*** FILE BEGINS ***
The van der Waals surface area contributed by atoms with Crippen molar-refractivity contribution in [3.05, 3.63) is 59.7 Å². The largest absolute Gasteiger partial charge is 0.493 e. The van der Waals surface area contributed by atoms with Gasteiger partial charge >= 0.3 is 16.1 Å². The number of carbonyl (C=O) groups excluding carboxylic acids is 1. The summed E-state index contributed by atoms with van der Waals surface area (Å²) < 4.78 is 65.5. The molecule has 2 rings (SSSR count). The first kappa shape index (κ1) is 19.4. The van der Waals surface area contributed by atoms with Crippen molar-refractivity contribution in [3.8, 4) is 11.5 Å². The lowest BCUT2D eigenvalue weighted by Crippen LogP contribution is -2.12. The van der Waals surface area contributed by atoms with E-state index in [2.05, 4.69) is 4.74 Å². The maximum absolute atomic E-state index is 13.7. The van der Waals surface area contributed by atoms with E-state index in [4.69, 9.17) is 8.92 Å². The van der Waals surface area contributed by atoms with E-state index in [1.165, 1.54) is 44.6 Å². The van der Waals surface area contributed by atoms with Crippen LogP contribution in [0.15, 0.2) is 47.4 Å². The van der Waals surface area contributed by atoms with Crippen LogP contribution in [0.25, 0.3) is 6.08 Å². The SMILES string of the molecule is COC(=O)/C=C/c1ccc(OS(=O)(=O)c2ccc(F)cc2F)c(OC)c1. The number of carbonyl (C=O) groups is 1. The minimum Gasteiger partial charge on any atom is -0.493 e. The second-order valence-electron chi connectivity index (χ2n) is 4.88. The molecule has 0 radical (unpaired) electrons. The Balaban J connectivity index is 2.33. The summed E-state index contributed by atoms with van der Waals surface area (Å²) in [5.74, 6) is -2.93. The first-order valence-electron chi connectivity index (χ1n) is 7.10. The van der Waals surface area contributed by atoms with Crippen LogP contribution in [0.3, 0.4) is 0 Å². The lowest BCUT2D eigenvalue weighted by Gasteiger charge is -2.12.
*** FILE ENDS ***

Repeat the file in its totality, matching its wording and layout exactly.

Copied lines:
The van der Waals surface area contributed by atoms with Crippen molar-refractivity contribution in [3.05, 3.63) is 59.7 Å². The largest absolute Gasteiger partial charge is 0.493 e. The van der Waals surface area contributed by atoms with Gasteiger partial charge >= 0.3 is 16.1 Å². The number of carbonyl (C=O) groups excluding carboxylic acids is 1. The summed E-state index contributed by atoms with van der Waals surface area (Å²) < 4.78 is 65.5. The molecule has 2 rings (SSSR count). The first kappa shape index (κ1) is 19.4. The van der Waals surface area contributed by atoms with Crippen molar-refractivity contribution in [3.8, 4) is 11.5 Å². The lowest BCUT2D eigenvalue weighted by Crippen LogP contribution is -2.12. The van der Waals surface area contributed by atoms with E-state index in [2.05, 4.69) is 4.74 Å². The maximum absolute atomic E-state index is 13.7. The van der Waals surface area contributed by atoms with E-state index in [4.69, 9.17) is 8.92 Å². The van der Waals surface area contributed by atoms with E-state index in [1.165, 1.54) is 44.6 Å². The van der Waals surface area contributed by atoms with Crippen LogP contribution in [0.15, 0.2) is 47.4 Å². The van der Waals surface area contributed by atoms with Crippen LogP contribution in [0.25, 0.3) is 6.08 Å². The SMILES string of the molecule is COC(=O)/C=C/c1ccc(OS(=O)(=O)c2ccc(F)cc2F)c(OC)c1. The number of carbonyl (C=O) groups is 1. The minimum Gasteiger partial charge on any atom is -0.493 e. The second-order valence-electron chi connectivity index (χ2n) is 4.88. The molecule has 0 radical (unpaired) electrons. The Balaban J connectivity index is 2.33. The summed E-state index contributed by atoms with van der Waals surface area (Å²) in [5.74, 6) is -2.93. The first-order valence-electron chi connectivity index (χ1n) is 7.10. The van der Waals surface area contributed by atoms with Crippen LogP contribution in [0.3, 0.4) is 0 Å². The lowest BCUT2D eigenvalue weighted by Gasteiger charge is -2.12.